Two Canadian biologists have reported sighting a handful of grizzly bears and hybrid grizzly/polar bears at unusually high latitudes in the Arctic, indicating that the interbreeding of the two bear species is becoming more common as the climate warms and grizzlies venture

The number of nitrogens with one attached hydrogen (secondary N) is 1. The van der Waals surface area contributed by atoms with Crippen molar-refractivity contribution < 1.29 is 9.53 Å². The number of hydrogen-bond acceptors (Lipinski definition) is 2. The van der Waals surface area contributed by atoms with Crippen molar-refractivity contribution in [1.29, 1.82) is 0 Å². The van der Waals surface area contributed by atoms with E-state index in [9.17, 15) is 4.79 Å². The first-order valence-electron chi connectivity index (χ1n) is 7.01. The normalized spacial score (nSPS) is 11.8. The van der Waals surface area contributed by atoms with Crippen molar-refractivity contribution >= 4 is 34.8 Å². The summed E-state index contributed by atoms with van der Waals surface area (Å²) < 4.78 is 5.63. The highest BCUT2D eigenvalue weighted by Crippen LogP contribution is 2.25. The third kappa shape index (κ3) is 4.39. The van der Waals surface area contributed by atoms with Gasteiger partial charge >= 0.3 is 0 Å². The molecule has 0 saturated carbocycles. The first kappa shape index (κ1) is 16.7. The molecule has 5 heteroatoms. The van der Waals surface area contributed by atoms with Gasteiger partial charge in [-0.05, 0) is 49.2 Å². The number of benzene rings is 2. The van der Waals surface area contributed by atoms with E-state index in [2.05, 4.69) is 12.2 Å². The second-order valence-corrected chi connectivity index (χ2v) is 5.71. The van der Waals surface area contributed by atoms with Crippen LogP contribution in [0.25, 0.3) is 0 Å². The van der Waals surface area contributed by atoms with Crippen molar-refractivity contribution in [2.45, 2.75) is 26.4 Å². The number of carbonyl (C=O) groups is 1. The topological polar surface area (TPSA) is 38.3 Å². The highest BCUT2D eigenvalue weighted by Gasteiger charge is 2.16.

farther north. The sightings of three grizzly bears and two hybrid bears, made in late April and May by biologists from the University of Alberta, represent an unprecedented cluster of these animals at such high latitudes. The biologists even took DNA samples from a grizzly bear at 74 degrees North latitude. Scientists suggested that some grizzly bears may be leaving the Canadian Arctic mainland and traveling roughly 400 miles over sea ice as they pursue a caribou herd that annually migrates over ice from the mainland to Victoria Island in the High Arctic. Unable to get back because of rapidly melting ice, some of these grizzly bears have evidently managed to adapt to life in the polar bear’s world, eating seals as they overwinter and mating with polar bears.